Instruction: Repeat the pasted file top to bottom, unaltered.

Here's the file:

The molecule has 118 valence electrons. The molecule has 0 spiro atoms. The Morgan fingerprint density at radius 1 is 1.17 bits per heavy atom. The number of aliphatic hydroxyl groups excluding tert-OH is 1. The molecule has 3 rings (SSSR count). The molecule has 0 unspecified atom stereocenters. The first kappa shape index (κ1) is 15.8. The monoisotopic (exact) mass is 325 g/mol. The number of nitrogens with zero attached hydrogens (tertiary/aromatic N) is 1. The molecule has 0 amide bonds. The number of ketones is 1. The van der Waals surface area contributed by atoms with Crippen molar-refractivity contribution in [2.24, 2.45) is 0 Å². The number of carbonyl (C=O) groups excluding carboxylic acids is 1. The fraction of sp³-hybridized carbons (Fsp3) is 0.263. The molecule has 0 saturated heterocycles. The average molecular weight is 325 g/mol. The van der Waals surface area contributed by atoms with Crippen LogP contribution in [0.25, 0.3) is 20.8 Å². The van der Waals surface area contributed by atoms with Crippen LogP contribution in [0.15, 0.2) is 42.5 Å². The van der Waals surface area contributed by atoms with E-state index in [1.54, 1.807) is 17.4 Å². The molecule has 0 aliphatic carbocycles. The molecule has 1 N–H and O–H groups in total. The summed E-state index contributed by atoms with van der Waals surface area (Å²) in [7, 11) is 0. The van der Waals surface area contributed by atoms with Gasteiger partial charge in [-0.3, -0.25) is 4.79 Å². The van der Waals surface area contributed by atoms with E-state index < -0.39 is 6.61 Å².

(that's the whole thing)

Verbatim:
The molecule has 118 valence electrons. The molecule has 0 spiro atoms. The Morgan fingerprint density at radius 1 is 1.17 bits per heavy atom. The number of aliphatic hydroxyl groups excluding tert-OH is 1. The molecule has 3 rings (SSSR count). The molecule has 0 unspecified atom stereocenters. The first kappa shape index (κ1) is 15.8. The monoisotopic (exact) mass is 325 g/mol. The number of nitrogens with zero attached hydrogens (tertiary/aromatic N) is 1. The molecule has 0 amide bonds. The number of ketones is 1. The van der Waals surface area contributed by atoms with Crippen molar-refractivity contribution in [2.24, 2.45) is 0 Å². The number of carbonyl (C=O) groups excluding carboxylic acids is 1. The fraction of sp³-hybridized carbons (Fsp3) is 0.263. The molecule has 0 saturated heterocycles. The average molecular weight is 325 g/mol. The van der Waals surface area contributed by atoms with Crippen LogP contribution in [0.25, 0.3) is 20.8 Å². The van der Waals surface area contributed by atoms with Crippen LogP contribution in [0.15, 0.2) is 42.5 Å². The van der Waals surface area contributed by atoms with E-state index in [1.54, 1.807) is 17.4 Å². The molecule has 0 aliphatic carbocycles. The molecule has 1 N–H and O–H groups in total. The summed E-state index contributed by atoms with van der Waals surface area (Å²) in [7, 11) is 0. The van der Waals surface area contributed by atoms with Gasteiger partial charge in [-0.3, -0.25) is 4.79 Å². The van der Waals surface area contributed by atoms with E-state index < -0.39 is 6.61 Å².